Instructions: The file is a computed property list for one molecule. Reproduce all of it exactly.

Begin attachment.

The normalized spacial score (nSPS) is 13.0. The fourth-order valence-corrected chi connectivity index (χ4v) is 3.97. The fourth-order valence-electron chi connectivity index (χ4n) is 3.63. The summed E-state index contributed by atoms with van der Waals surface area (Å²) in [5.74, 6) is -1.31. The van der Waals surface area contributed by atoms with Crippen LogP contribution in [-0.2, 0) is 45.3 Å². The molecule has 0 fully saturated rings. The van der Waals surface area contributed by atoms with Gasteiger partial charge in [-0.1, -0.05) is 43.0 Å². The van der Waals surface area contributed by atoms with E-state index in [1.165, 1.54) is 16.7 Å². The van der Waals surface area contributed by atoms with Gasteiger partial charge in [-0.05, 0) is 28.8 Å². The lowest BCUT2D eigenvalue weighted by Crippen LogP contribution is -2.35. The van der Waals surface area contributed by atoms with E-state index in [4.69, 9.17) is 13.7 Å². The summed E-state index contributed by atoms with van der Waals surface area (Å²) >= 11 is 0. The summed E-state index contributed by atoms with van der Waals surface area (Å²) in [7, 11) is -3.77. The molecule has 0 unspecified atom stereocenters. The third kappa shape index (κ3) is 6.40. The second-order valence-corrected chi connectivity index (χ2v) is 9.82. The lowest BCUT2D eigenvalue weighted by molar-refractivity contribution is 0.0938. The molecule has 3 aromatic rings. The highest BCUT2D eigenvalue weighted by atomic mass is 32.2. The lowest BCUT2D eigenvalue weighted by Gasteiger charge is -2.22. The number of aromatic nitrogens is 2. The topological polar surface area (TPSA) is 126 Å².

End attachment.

The normalized spacial score (nSPS) is 13.0. The fourth-order valence-corrected chi connectivity index (χ4v) is 3.97. The fourth-order valence-electron chi connectivity index (χ4n) is 3.63. The summed E-state index contributed by atoms with van der Waals surface area (Å²) in [5.74, 6) is -1.31. The van der Waals surface area contributed by atoms with Crippen LogP contribution in [-0.2, 0) is 45.3 Å². The molecule has 0 fully saturated rings. The van der Waals surface area contributed by atoms with Gasteiger partial charge in [-0.1, -0.05) is 43.0 Å². The van der Waals surface area contributed by atoms with E-state index in [1.165, 1.54) is 16.7 Å². The van der Waals surface area contributed by atoms with Gasteiger partial charge in [-0.05, 0) is 28.8 Å². The lowest BCUT2D eigenvalue weighted by Crippen LogP contribution is -2.35. The van der Waals surface area contributed by atoms with E-state index in [4.69, 9.17) is 13.7 Å². The summed E-state index contributed by atoms with van der Waals surface area (Å²) >= 11 is 0. The summed E-state index contributed by atoms with van der Waals surface area (Å²) in [7, 11) is -3.77. The molecule has 0 unspecified atom stereocenters. The third kappa shape index (κ3) is 6.40. The second-order valence-corrected chi connectivity index (χ2v) is 9.82. The lowest BCUT2D eigenvalue weighted by molar-refractivity contribution is 0.0938. The molecule has 3 aromatic rings. The highest BCUT2D eigenvalue weighted by atomic mass is 32.2. The lowest BCUT2D eigenvalue weighted by Gasteiger charge is -2.22. The number of aromatic nitrogens is 2. The topological polar surface area (TPSA) is 126 Å².